Democratic erosion

This calamity is a direct result of deliberate policies. Federal institutions like the environmental protection agency (Ibama), the department of indigenous affairs (Funai) and the satellite monitoring agency (INPE) have had their budgets drastically reduced, while key employees have been replaced by Bolsonaro loyalists from the military. And the president himself has repeatedly expressed tacit support for illegal logging in the Amazon.

At the same time, life has become increasingly difficult for those standing up for the rainforest and indigenous rights.

“We’ve seen a marked increase in threats, violence and murders towards indigenous peoples, local communities, and environmental activists. The murders of the British journalist Dom Philips and the anthropologist Bruno Pereira, which sent shockwaves through the international community, is regrettably just one of many tragedies,” Jæger of RFN says.

The public attacks on environmental institutions and defenders have been paralleled by attacks on key democratic institutions like the supreme court, electoral courts and voting authorities.

“There’s a direct link between the erosion of environmental governance in Brazil and the increased threat to its democracy,” Jæger says. “Brazil needs independent, transparent institutions.”

Sonia Guajajara is one of many indigenous women on the election ballots this year.

Change is possible

However, the October elections presents an opportunity to change course. Both the rainforest and indigenous rights have become central issues in the election campaign. And compared to the last general election, this election will see a 36 per cent increase in indigenous candidates, a lot of them women, standing for office.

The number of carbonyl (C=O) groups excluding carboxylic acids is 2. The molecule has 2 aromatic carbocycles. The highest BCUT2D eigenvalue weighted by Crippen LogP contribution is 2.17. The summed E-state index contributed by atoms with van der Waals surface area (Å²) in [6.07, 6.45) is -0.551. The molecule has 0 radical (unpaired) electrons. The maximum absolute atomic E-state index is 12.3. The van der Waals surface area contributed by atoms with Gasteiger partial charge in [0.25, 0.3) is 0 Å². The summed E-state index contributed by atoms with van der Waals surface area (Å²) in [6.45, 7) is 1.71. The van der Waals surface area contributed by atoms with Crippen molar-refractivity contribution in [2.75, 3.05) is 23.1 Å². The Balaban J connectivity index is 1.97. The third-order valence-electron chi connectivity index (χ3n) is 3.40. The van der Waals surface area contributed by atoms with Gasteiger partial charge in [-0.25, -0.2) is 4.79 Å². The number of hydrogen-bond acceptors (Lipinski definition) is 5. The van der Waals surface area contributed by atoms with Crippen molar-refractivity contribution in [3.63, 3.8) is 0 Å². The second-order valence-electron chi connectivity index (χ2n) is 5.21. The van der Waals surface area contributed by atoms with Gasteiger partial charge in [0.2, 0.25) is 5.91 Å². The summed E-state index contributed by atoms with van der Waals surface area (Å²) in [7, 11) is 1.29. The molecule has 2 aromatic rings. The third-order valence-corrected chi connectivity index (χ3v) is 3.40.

“This indigenous mobilization may represent a sea change in Brazilian politics,” Jæger explains.

Additionally, a petition to defend democracy has been signed by over 1 million Brazilians and unions representing 60 million Brazilian workers. The Supreme Court has also recently arrived at several verdicts reaffirming environmental and indigenous rights, with similar verdicts being expected over the coming months.

“All this gives me faith that Brazil can rebuild good policies,” Jæger comments.

The international community must step up

Should the Brazilian electorate decide to oust Bolsonaro, any new government will nevertheless face significant challenges. A new course will also depend heavily on factors beyond the country’s own borders.

“To stop the rampant deforestation and violence, the international community must change the way it relates to Brazil. Companies operating in or importing goods from Brazil have a particular responsibility,” Jæger states.

For example, Brazil is currently in a process of gaining OECD membership. The OECD and its member countries must make membership contingent on reduced deforestation and the rebuilding of indigenous rights and democratic institutions.

“It boils down to this: we must stop doing business with corporations contributing to deforestation. We need both national and international legislation to prevent the import of goods linked to deforestation, which the EU is currently devising,” Jæger concludes.

Tørris Jæger

Executive Director
(+47) 476 55 132

Ellen Hestnes Ribeiro

Team Leader, Brazil Program
(+47) 402 81 386